3. Offer Choices. Instead of telling your child what you’ll be preparing for dinner, give them a choice between two healthy options. Say, “do you want carrots or green beans?” instead of “we’re having green beans at dinner.” If children choose which healthy food they’d rather eat, it makes them more inclined to actually eat it. In addition, if your child is hungry (even between meals), offer healthy snack options instead of encouraging him or her to wait for dinner or preparing an unhealthy snack.
    4. Lead by example. Believe it or not, your food choices shape what your child craves. If you expect the rest of the family to eat salad for dinner while you eat pizza, your child will notice! Developing your own healthy habits is beneficial for everyone. In addition, emphasize health rather than dieting or weight loss. Teach your children the importance of long-term, sustainable healthy lifestyles.
  • Six Tips for a Healthier Halloween Six Tips for a Healthier Halloween Hannah Walters | 10/29/2015 Though fun, Halloween is a notoriously sugary holiday. Here are 6 tips to keep you and yours healthy this fall! Focus on...

    Though fun, Halloween is a notoriously sugary holiday. Here are 6 tips to keep you and yours healthy this fall!

    1. Focus on family fun activities rather than sugary treats. You can go pumpkin or apple picking, navigate corn mazes, carve pumpkins, make crafts and decorations, and so much more!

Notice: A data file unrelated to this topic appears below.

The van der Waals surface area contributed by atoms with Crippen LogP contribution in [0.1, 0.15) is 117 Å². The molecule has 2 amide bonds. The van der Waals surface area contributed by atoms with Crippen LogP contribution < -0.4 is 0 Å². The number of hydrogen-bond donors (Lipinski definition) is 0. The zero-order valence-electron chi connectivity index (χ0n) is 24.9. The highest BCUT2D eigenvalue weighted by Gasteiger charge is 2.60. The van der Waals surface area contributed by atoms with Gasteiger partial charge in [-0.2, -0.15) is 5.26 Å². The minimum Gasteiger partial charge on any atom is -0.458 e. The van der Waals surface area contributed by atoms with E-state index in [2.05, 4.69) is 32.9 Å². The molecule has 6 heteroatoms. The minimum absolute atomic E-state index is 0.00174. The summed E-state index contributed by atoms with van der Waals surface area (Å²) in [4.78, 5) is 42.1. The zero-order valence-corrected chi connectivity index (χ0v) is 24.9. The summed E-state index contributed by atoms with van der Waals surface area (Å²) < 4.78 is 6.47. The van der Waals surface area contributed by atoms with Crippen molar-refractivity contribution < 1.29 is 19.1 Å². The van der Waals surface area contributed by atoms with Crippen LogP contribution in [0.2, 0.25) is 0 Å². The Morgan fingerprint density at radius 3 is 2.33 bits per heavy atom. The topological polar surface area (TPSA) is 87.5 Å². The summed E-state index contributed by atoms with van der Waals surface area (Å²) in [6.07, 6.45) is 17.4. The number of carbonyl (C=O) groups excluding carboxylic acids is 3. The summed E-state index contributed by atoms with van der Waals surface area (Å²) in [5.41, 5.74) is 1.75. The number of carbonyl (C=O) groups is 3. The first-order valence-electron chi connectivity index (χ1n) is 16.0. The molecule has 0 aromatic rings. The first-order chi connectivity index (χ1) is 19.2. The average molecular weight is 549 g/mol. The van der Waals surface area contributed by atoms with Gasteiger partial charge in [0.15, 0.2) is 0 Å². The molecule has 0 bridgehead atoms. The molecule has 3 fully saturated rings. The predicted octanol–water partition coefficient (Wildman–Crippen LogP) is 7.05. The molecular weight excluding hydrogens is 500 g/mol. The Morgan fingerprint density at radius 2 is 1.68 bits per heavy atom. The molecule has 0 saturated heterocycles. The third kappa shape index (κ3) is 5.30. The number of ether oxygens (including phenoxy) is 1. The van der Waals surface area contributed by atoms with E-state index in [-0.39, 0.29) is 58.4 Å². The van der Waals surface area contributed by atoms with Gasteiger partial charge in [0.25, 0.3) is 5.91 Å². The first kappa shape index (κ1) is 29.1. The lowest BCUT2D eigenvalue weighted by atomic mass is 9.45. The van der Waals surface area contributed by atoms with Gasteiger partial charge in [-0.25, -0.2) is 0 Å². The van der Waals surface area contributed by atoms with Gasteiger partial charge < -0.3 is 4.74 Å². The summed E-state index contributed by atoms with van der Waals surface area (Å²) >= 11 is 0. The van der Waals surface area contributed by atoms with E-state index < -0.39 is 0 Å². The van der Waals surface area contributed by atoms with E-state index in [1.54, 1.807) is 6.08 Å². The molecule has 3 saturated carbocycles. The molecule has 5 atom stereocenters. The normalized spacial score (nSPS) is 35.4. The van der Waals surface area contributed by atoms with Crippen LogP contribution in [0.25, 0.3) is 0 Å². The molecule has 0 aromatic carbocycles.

2. Sneak in an extra serving of vegetables by adding pumpkin puree to your favorite foods! Pumpkin is packed with Vitamin A, fiber, and potassium, and tastes great in oatmeal, muffins, nut butters, soups, and many other dishes.
    3. Get creative with Halloween-themed fruits and vegetables. With a bit of work and imagination, apples can transform into creepy mummies, clementines can become cute pumpkins, and carrots can turn into witchs€€ fingers! (Check these Pinterest accounts for ideas: ESMMSC, CSPI, ACDKids, MomsRising)
    4. Skip the fried, sweetened treats at festivals or markets and take advantage of fall harvests! Apples, grapes, and sweet potatoes are all in season. Nature is sweet, too!
    5. Make sure your family eats a healthy meal before heading out to trick-or-treat! This can help discourage excessive snacking. Also, keep any leftover Halloween candy stored out of sight (and out of mind!).
    6. Instead of passing out candy on Halloween, try giving out dried fruit, fruit strips, gum, stickers, bubbles, small toys, rings, etc.
  • What's in Season? What's in Season? 09/22/2015 Navigating your local grocery store or farmers market is easy when you know what's in season.

    Navigating your local grocery store or farmers market is easy when you know what's in season. Here's a chart from the South Carolina Department of Agriculture to show you which fresh produce to buy from your local farmers in October (and every season). Time to look up recipes for apples, squash, grapes, sweet potatoes and more!